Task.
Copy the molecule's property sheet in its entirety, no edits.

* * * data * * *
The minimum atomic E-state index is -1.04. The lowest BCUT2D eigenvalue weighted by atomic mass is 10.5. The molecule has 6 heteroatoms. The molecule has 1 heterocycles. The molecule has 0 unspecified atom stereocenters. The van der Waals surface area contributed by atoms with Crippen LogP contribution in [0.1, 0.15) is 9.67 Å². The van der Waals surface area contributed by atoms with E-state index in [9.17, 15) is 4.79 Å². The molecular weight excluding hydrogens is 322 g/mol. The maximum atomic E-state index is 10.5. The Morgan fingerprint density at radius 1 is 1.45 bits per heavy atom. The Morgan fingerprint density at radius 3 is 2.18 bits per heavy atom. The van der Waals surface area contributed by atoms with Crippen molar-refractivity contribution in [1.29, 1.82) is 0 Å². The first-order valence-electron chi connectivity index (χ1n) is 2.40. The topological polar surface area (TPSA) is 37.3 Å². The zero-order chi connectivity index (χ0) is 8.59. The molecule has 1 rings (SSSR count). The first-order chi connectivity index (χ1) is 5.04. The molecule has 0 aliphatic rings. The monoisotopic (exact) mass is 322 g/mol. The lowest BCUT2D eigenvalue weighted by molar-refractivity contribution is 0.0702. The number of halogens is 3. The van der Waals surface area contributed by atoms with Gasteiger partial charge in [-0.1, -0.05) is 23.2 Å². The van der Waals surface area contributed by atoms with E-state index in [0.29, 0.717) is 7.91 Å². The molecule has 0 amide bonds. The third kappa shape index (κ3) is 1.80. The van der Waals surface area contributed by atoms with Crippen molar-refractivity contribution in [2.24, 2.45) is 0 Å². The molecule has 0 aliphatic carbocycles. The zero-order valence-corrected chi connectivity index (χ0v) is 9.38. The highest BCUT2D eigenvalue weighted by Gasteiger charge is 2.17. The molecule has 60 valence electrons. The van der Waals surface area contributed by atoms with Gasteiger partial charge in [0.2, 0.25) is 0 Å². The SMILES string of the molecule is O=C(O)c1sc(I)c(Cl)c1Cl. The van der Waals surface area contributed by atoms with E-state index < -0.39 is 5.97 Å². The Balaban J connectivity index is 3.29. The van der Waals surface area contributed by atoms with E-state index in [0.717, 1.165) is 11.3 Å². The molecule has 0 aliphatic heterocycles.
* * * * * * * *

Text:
The minimum atomic E-state index is -1.04. The lowest BCUT2D eigenvalue weighted by atomic mass is 10.5. The molecule has 6 heteroatoms. The molecule has 1 heterocycles. The molecule has 0 unspecified atom stereocenters. The van der Waals surface area contributed by atoms with Crippen LogP contribution in [0.1, 0.15) is 9.67 Å². The van der Waals surface area contributed by atoms with E-state index in [9.17, 15) is 4.79 Å². The molecular weight excluding hydrogens is 322 g/mol. The maximum atomic E-state index is 10.5. The Morgan fingerprint density at radius 1 is 1.45 bits per heavy atom. The Morgan fingerprint density at radius 3 is 2.18 bits per heavy atom. The van der Waals surface area contributed by atoms with Crippen molar-refractivity contribution in [1.29, 1.82) is 0 Å². The first-order valence-electron chi connectivity index (χ1n) is 2.40. The topological polar surface area (TPSA) is 37.3 Å². The zero-order chi connectivity index (χ0) is 8.59. The molecule has 1 rings (SSSR count). The first-order chi connectivity index (χ1) is 5.04. The molecule has 0 aliphatic rings. The monoisotopic (exact) mass is 322 g/mol. The lowest BCUT2D eigenvalue weighted by molar-refractivity contribution is 0.0702. The number of halogens is 3. The van der Waals surface area contributed by atoms with Gasteiger partial charge in [-0.1, -0.05) is 23.2 Å². The van der Waals surface area contributed by atoms with E-state index in [0.29, 0.717) is 7.91 Å². The molecule has 0 amide bonds. The third kappa shape index (κ3) is 1.80. The van der Waals surface area contributed by atoms with Crippen molar-refractivity contribution in [2.24, 2.45) is 0 Å². The molecule has 0 aliphatic carbocycles. The zero-order valence-corrected chi connectivity index (χ0v) is 9.38. The highest BCUT2D eigenvalue weighted by Gasteiger charge is 2.17. The molecule has 60 valence electrons. The van der Waals surface area contributed by atoms with Gasteiger partial charge in [0.2, 0.25) is 0 Å². The SMILES string of the molecule is O=C(O)c1sc(I)c(Cl)c1Cl. The van der Waals surface area contributed by atoms with E-state index < -0.39 is 5.97 Å². The Balaban J connectivity index is 3.29. The van der Waals surface area contributed by atoms with E-state index in [0.717, 1.165) is 11.3 Å². The molecule has 0 aliphatic heterocycles.